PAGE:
THURSDAY, March 1 (HealthDay News) -- Higher trans fat intake increases the risk of ischemic stroke independent of other lifestyle factors, but the adverse effects of trans fat on ischemic stroke may be mitigated by aspirin, according to a study published online March 1 in the Annals of Neurology.
Sirin Yaemsiri, M.S.P.H., of the University of North Carolina in Chapel Hill, and colleagues analyzed the results of repeated and validated dietary assessments conducted using a self-administered questionnaire, in a prospective cohort of 87,025 generally healthy postmenopausal women (aged 50 to 79 years) enrolled in the Women's Health Initiative Observational Study.
The researchers identified 1,049 incident cases of ischemic stroke over 663,041 person-years of follow-up. When controlling for other variables, women in the highest quintile of trans fat intake had a significantly higher incidence of ischemic stroke (hazard ratio [HR], 1.39; p-trend = 0.048) compared with women in the lowest quintile. Aspirin use attenuated the association (p-interaction = 0.02). Among 19,736 baseline aspirin users and 67,288 nonusers, the HRs were 0.95 (p-trend = 0.43) and 1.66 (p-trend < 0.01), respectively. There were no significant correlations between intakes of saturated, monounsaturated, or polyunsaturated fat and ischemic stroke or any subtypes of ischemic stroke.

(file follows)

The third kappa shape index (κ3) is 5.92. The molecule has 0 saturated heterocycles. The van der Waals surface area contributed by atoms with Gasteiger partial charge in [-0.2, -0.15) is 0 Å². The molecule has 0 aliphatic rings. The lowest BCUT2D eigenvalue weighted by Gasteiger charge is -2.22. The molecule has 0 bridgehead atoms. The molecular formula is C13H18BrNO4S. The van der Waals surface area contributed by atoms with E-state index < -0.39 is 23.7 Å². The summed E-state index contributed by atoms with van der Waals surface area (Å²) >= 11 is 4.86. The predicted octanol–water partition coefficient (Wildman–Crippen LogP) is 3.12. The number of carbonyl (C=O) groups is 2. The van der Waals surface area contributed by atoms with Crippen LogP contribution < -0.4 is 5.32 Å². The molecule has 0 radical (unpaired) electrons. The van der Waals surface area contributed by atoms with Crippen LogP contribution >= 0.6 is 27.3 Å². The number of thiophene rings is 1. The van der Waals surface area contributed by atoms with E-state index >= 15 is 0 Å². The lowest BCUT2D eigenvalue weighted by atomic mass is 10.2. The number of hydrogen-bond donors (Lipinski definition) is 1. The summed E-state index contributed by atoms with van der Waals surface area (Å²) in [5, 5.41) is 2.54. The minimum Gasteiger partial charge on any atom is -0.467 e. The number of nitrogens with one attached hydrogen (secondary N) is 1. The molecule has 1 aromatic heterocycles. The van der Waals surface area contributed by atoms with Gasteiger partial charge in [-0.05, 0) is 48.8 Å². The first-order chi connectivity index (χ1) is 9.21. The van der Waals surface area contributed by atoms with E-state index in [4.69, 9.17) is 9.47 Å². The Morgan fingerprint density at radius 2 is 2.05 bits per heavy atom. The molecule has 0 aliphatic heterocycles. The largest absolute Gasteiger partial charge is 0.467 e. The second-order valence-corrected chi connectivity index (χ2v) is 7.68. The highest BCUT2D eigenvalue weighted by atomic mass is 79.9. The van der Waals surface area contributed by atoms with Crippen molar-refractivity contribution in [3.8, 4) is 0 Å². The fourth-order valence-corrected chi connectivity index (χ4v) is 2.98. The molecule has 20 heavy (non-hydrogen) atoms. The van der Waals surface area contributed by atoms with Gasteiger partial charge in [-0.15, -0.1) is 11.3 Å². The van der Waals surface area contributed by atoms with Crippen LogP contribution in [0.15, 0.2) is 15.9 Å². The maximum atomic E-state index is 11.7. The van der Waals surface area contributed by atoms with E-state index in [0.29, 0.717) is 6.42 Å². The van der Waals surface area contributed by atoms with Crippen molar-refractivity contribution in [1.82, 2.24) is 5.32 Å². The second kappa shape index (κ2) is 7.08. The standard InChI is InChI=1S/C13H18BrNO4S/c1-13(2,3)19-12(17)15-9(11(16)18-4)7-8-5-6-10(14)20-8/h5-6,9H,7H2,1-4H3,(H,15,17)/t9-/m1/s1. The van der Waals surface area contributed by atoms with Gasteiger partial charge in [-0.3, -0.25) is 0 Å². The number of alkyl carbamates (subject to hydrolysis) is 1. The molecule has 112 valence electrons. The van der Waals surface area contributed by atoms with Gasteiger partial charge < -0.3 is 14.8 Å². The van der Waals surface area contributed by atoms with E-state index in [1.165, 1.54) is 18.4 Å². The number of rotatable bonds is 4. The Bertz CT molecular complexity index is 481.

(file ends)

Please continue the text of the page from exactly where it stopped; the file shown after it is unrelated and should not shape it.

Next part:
"In this large cohort of postmenopausal women, higher intake of trans fat was associated with incident ischemic stroke independent of major lifestyle/dietary factors," the authors write.
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